The map introduced in this issue, the Iaponiae Insvlae Descriptio map, is the earliest European rendition of Japan that depicts the state with a fair level of exactitude. It is by Luís Teisera, a celebrated Portuguese cartographer who was backed by the Spanish court. In 1595 the Dutchman Abraham Ortelius published a map based on Teisera’s drawing inAdditamentum Quintum, Theatri Orbis Terrarum; the first edition of this atlas appeared in 1570.
The map accurately plots various Japanese towns and their locations in Roman letters, and suggests that it was founded on information sent to Europe by Jesuits in Japan. In fact, although Teisera was a Jesuit, he himself never set foot in Asia, let alone Japan.
The Iaponiae Insvlae Descriptio was based on Gyōkizu, a simplified map showing the main islands of the country, which circulated in Japan during the period when Teisera’s map was drawn. Gyōkizu maps were named after Gyōki (668-749), a Nara period Buddhist monk who orchestrated major social and civil engineering projects; travelling in and around the Kinki region as an itinerant monk, he helped develop the local infrastructure including building bridges and flood defences. Antique maps that survive to this day credit Gyōki as their author and hence they became collectively known as Gyōki maps (gyōkizu) and were the principle geographic image of Japan until the middle of the Edo period (1615-1868). Incidentally, despite Gyōki being identified as a pioneering cartographer, there is no evidence to suggest that he himself actually drew a map of Japan.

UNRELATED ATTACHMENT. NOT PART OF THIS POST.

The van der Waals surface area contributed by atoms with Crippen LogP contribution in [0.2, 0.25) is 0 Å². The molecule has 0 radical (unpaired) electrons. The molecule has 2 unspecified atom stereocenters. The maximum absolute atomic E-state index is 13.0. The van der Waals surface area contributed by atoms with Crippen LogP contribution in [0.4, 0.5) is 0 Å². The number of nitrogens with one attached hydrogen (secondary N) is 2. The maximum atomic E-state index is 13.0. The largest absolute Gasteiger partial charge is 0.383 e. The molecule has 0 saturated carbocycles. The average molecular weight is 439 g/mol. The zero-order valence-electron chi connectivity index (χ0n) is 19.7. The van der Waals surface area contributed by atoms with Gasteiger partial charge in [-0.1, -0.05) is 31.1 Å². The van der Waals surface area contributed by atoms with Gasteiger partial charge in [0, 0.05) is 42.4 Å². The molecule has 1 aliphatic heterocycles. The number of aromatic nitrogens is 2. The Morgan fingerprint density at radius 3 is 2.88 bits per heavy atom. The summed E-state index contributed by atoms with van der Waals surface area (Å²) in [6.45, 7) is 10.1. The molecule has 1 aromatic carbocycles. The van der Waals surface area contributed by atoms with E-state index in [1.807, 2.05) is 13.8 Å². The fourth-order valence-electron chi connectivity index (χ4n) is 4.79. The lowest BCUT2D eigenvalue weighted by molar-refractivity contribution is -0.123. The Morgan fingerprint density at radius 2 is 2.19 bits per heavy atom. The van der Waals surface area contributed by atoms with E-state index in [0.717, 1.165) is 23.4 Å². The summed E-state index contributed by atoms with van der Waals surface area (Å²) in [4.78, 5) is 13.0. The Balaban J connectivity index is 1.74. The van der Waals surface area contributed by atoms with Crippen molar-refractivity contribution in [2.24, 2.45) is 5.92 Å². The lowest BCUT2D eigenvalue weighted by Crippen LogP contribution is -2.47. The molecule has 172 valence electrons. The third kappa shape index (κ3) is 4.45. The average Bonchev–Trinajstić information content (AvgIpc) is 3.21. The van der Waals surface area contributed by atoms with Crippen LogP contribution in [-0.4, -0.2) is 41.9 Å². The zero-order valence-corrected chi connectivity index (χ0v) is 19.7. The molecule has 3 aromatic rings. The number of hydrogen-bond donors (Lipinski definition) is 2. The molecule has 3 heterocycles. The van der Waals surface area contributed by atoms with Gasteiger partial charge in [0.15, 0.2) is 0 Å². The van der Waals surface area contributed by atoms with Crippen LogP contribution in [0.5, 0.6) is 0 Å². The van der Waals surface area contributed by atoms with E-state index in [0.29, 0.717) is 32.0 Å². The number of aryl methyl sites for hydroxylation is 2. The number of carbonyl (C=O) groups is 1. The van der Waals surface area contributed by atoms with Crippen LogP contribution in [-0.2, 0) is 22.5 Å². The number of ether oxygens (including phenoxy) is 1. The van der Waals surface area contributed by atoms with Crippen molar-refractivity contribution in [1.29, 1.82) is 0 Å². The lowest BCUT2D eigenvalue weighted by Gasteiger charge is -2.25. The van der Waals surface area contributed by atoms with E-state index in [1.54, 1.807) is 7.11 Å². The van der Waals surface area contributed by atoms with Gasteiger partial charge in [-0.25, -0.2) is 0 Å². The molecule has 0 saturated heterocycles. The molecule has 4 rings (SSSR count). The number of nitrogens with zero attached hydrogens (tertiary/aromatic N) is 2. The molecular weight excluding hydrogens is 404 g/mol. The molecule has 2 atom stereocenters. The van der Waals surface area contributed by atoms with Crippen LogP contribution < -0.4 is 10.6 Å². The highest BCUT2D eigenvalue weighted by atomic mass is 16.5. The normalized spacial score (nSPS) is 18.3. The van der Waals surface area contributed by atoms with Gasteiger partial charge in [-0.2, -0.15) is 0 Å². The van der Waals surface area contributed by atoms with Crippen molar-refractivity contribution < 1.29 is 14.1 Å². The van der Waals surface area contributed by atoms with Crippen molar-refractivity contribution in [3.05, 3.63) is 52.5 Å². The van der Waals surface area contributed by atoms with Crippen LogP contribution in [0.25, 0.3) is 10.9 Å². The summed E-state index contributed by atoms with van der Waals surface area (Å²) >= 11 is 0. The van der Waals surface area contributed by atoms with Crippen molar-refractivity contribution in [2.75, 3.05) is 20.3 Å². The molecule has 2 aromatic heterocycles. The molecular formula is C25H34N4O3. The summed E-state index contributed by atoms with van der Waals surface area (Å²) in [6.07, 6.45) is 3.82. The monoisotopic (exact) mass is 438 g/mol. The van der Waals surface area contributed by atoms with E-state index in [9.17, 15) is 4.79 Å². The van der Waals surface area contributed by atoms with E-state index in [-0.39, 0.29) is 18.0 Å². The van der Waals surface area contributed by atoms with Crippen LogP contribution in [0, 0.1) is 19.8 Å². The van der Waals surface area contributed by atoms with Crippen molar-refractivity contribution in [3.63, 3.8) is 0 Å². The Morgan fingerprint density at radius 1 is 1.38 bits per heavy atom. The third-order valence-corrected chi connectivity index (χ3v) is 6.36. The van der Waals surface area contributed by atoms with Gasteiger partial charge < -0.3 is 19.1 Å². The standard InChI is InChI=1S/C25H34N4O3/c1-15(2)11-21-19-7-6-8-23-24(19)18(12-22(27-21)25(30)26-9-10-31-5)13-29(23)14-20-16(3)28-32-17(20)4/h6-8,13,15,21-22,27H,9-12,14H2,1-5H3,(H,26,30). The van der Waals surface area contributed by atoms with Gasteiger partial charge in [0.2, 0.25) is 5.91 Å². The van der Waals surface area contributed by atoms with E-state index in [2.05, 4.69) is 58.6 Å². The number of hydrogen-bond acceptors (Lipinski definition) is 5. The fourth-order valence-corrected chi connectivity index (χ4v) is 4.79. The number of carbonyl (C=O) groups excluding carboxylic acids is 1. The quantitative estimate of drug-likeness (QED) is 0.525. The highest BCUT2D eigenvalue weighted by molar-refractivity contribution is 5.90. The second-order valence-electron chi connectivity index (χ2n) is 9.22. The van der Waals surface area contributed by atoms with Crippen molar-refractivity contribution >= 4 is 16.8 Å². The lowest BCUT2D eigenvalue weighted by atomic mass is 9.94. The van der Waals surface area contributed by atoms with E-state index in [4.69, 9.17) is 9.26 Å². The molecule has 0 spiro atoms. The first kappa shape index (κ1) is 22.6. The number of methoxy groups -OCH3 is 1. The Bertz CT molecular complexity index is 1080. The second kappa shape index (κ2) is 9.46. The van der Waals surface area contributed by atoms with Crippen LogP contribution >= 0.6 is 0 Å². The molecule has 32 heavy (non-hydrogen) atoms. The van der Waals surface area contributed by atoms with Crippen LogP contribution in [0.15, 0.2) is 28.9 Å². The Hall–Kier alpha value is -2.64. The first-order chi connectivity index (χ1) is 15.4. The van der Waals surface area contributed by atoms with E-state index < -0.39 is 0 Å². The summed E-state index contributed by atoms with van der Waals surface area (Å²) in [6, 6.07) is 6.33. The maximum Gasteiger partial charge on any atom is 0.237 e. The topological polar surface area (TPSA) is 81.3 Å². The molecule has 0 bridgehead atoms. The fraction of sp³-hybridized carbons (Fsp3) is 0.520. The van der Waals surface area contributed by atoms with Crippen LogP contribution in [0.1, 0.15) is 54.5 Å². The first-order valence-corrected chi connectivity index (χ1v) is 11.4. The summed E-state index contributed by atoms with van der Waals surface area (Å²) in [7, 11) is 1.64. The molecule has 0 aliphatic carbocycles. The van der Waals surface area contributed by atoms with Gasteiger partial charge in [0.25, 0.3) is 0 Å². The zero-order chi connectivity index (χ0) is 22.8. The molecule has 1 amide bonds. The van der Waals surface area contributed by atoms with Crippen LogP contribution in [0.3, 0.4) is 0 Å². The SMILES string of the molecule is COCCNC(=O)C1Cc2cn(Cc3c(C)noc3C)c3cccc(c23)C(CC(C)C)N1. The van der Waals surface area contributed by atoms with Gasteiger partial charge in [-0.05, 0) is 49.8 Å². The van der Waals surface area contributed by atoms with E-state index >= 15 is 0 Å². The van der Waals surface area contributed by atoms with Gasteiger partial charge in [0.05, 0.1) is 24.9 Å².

Compared to Gyōkizu, Teisera’s map articulates the western coastal area of Kyushu in far greater detail and with more precision. Other parts of Japan remain less defined, probably reflecting the observations and surveys carried out by Portuguese sailors. Teisera’s map is unique in its integration of the Japanese Gyōki style with European cartographic technology.
The map was displayed as part of a special exhibition, JAPAN: Historical Images from the Cortazzi Collection at the Embassy of Japan, which closed on Thursday 18 July. The exhibition provided a unique opportunity to explore the exquisitely preserved print.
On 22 October the Sainsbury Institute will host an event for the Friends of the Institute when we will display the treasures of the library, which have been introduced in this series of article and many more.
Cortazzi, Hugh. Isles of gold: antique maps of Japan. New York: Weatherhill, 1983.
Hubbard, Jason C. Japoniӕ insvlӕ: the mapping of Japan. Houten : Hes & De Graaf, 2012.
Unno, Kazutaka. Chizu ni miru Nihon: Wakoku, Jipangu, Dainihon. Tokyo : Taishūkan Shoten, 1999.
Unno, Kazutaka. Chizu no bunkashi: sekai to Nihon. Tokyo : Yasaka Shobō, 2004.
Izumi-shi Kubosō Kinen Bijutsukan shinzōhin senshū. Izumi-shi: Izumi-shi Kubosō Kinen Bijutsukan, 2012.
Kokushi daijiten. Tokyo: Yoshikawa Kōbunkan, 1979-1997.
Seiyō ga tsutaeta Nihon, Nihon ga egaita ikoku. Tokyo: Insatsu Hakubutsukan, 2004.
Seiyōjin no egaita Nihon chizu : Jipangu kara Shīboruto made. Tokyo: OAG Doitsu Tōyō Bunka Kenkyū Kyōkai, .
Librarian, Sainsbury Institute